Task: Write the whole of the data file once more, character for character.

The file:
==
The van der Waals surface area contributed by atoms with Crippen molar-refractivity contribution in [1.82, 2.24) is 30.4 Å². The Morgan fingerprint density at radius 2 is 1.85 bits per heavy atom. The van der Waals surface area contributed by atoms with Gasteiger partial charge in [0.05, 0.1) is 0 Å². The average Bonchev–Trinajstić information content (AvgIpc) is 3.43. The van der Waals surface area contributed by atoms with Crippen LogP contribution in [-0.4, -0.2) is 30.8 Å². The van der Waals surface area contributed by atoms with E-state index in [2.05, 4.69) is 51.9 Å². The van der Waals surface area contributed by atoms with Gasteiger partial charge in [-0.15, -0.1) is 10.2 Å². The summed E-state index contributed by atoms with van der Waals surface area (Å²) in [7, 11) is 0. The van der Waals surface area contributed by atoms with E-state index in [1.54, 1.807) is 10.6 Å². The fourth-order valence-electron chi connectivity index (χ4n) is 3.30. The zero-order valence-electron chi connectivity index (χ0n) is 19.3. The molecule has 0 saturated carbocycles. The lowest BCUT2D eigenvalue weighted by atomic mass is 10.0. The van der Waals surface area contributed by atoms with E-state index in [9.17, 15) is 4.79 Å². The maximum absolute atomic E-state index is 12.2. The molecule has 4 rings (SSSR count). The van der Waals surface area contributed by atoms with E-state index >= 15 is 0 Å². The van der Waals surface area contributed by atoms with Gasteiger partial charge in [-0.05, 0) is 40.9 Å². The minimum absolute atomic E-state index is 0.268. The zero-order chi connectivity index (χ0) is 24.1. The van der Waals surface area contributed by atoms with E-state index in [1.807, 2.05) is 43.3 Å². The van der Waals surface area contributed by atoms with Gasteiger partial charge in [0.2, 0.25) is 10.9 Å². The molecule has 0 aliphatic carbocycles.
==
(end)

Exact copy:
The van der Waals surface area contributed by atoms with Crippen molar-refractivity contribution in [1.82, 2.24) is 30.4 Å². The Morgan fingerprint density at radius 2 is 1.85 bits per heavy atom. The van der Waals surface area contributed by atoms with Gasteiger partial charge in [0.05, 0.1) is 0 Å². The average Bonchev–Trinajstić information content (AvgIpc) is 3.43. The van der Waals surface area contributed by atoms with Crippen LogP contribution in [-0.4, -0.2) is 30.8 Å². The van der Waals surface area contributed by atoms with E-state index in [2.05, 4.69) is 51.9 Å². The van der Waals surface area contributed by atoms with Gasteiger partial charge in [-0.15, -0.1) is 10.2 Å². The summed E-state index contributed by atoms with van der Waals surface area (Å²) in [7, 11) is 0. The van der Waals surface area contributed by atoms with E-state index in [1.54, 1.807) is 10.6 Å². The fourth-order valence-electron chi connectivity index (χ4n) is 3.30. The zero-order valence-electron chi connectivity index (χ0n) is 19.3. The molecule has 0 saturated carbocycles. The lowest BCUT2D eigenvalue weighted by atomic mass is 10.0. The van der Waals surface area contributed by atoms with E-state index in [9.17, 15) is 4.79 Å². The maximum absolute atomic E-state index is 12.2. The molecule has 4 rings (SSSR count). The van der Waals surface area contributed by atoms with E-state index >= 15 is 0 Å². The van der Waals surface area contributed by atoms with Gasteiger partial charge in [-0.05, 0) is 40.9 Å². The minimum absolute atomic E-state index is 0.268. The zero-order chi connectivity index (χ0) is 24.1. The van der Waals surface area contributed by atoms with E-state index in [1.807, 2.05) is 43.3 Å². The van der Waals surface area contributed by atoms with Gasteiger partial charge in [0.2, 0.25) is 10.9 Å². The molecule has 0 aliphatic carbocycles.